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Do you embrace dialog or narrate your way around it? Why?
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With every written work, moderation and balance are the keys to a solid piece. My own style is a bit of what I call a chatty visual work. Being someone who is focused on screenwriting, not just novels, I tend to weigh dialogue as integral. Not all writers do. Many like narrative heavy work.
But, isn’t the narrative just a form of dialogue? It is the narrator talking to the reader–telling them the story. Yes. And, dialogue is an art unto itself. If your dialogue isn’t good, it can really take down a story (and if it’s great it can uplift mediocre narratives).
Have you ever read a Lovecraft story? Many of them could be characterized as dialogue, as they’re written in first person, post event story narratives. The narrator is telling you everything. First person, to me, is just dialogue. If pressed, I’d even say, it’s exposition. When you think about it, it’s just a person telling you everything that happened.
Exposition, supposedly, is the hallmark of bad writing. Show don’t tell is the mantra of writing classes and gurus. One solution to show and not telling is via the use of dialogue–especially in screenwriting. Certainly, you can still identify it as exposition, because it really is. Keep in mind: exposition is okay to a certain degree, like when you’re stuck on time and alternatives. But, yes, there is a way to really mess it up, and it’s easy to do. I find myself annoyed by television and movies that overuse the tool. Often it’s clunky and obvious.
My books use chatty visuals to get the emotions across along with the character profiles. They unfold the population of the book over time. How will they react to something? Think about this: how characters start doesn’t always predict how they will end, but tones are also a clue to feeling and meaning–the ever important inflection. Just as in life, characters in books show and hide as they will. how is it effective? One way is if the way a character speaks evolves over time. This suggests something to hear: a change in perspective, feeling, or something learned.
It’s much better to have a character say something a certain way to get across a sentiment than to say they feel a way about something. Yet, when another characters detects something is not quite accurate in what they see and hear, that is often an inner dialogue through narration.
Sometimes, they will challenge the other character directly. In that, the reader should detect a heightened emotion, the stakes are higher, and even character flaws like anxiety. A direct challenge is like a red flag. It informs readers how a narrative is likely to develop throughout the book: is this character high-strung? Are they dangerous? Is something upsetting them, and what is it? Will they be able to deal with what is coming, or will they suffer terribly for it? Will what happened cause a reaction that further drives the narrative? Does something need to happen to teach them how to control themselves?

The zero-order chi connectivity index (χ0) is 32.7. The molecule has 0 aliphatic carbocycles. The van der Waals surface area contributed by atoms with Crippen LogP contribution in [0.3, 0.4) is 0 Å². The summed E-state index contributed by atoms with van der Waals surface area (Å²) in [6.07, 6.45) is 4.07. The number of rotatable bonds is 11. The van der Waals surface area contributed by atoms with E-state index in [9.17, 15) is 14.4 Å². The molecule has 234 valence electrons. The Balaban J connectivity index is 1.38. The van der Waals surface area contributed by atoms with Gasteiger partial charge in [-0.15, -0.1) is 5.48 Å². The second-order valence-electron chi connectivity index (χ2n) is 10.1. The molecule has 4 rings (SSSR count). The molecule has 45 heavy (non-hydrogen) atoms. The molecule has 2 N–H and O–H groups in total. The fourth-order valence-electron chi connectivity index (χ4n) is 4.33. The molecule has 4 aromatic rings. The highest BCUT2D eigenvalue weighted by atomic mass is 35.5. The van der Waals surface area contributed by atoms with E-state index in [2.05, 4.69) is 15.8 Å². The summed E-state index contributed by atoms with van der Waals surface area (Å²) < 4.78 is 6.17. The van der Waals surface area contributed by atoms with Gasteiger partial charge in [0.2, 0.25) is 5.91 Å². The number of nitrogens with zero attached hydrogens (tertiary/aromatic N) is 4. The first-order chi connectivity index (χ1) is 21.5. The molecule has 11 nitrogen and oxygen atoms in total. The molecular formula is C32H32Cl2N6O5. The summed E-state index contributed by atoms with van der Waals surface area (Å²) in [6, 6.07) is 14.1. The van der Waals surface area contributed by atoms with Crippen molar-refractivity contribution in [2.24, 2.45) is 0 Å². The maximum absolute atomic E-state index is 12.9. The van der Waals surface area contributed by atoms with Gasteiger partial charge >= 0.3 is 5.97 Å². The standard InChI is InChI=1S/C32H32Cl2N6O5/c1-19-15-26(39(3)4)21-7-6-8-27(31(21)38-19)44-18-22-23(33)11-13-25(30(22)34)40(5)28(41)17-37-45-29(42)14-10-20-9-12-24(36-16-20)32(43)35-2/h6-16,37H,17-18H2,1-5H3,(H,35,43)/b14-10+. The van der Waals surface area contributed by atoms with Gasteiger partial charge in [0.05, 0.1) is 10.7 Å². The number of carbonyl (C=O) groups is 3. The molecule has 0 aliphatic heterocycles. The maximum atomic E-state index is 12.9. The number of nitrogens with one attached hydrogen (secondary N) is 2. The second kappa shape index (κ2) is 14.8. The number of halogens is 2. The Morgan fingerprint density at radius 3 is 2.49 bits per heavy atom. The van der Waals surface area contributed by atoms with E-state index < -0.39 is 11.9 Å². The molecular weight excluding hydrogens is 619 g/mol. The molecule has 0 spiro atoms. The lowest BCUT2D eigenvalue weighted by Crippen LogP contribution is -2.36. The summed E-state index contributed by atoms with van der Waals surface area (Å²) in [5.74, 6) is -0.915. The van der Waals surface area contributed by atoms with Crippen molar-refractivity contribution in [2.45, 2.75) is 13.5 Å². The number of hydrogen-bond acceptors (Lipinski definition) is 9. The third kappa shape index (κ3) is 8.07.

A character is unlikely to get shrill without a bit of stress, unless you’re expressing that they have a lack of emotional control. This shapes the characterization. One should be mindful of how the characters are saying things and why, but also what they’re not saying. How do you not say something that should be known to the reader but remain unknown to the characters?
Reactions are unspoken dialogue. The body language (crossed arms, legs, a step back, a sigh, flicking through a magazine testily) of a character conveys chatty visuals well! In this way, you show, instead of telling: Margaret was testy at this statement. vs. Margaret snapped through the magazine in dour focus, wrinkling the fragile leaves. Likely before the snapping pages, she simply browsed them.
The balancing act of narration and dialogue is probably one of the places where writers most often fail. Not only is writing excellent dialogue a trick to learn, but understanding the pauses, the unsaid, and the usefulness of both to convey meaning is equally as powerful. Look to life for how to accomplish this. If the writing (dialogue or narration) is unnatural, it will fail with the reader. How do people converse? Everyone does know this. Yet, it’s the writer’s job is to capture it on paper. Word choices matter, just as in real life.
What does a chatty visual look like on paper? It looks like a movie in written form. That’s the clearest explanation I have. A chatty visual book is one where the dialogue snaps. It makes sense, sounds natural, and develops a deeper understanding of the character (whether they’re lying or telling a truth). Life isn’t spent in headspace alone. There are conversations throughout it. Communication is a human activity. There is a balanced duality.
If one wrote about a lonely man locked in a cabin in the wastes of an Alaskan winter, you might not have dialogue. For such a story, third person wouldn’t be most effective. A narrative first or second would likely be the best course. The dialogue-nature of the narration creates that chatty visual with which the reader can relate. Either they’re being told the story by the person who experienced it, or by someone second hand to that story. Either way, it’s dialogic. Right?
Balance, in the end is key. How a writer achieves that balance depends on the narration style. Of course, choose wisely how characters speak as well as what they say, because those words do the heavy lifting of characterization and propel the story forward.
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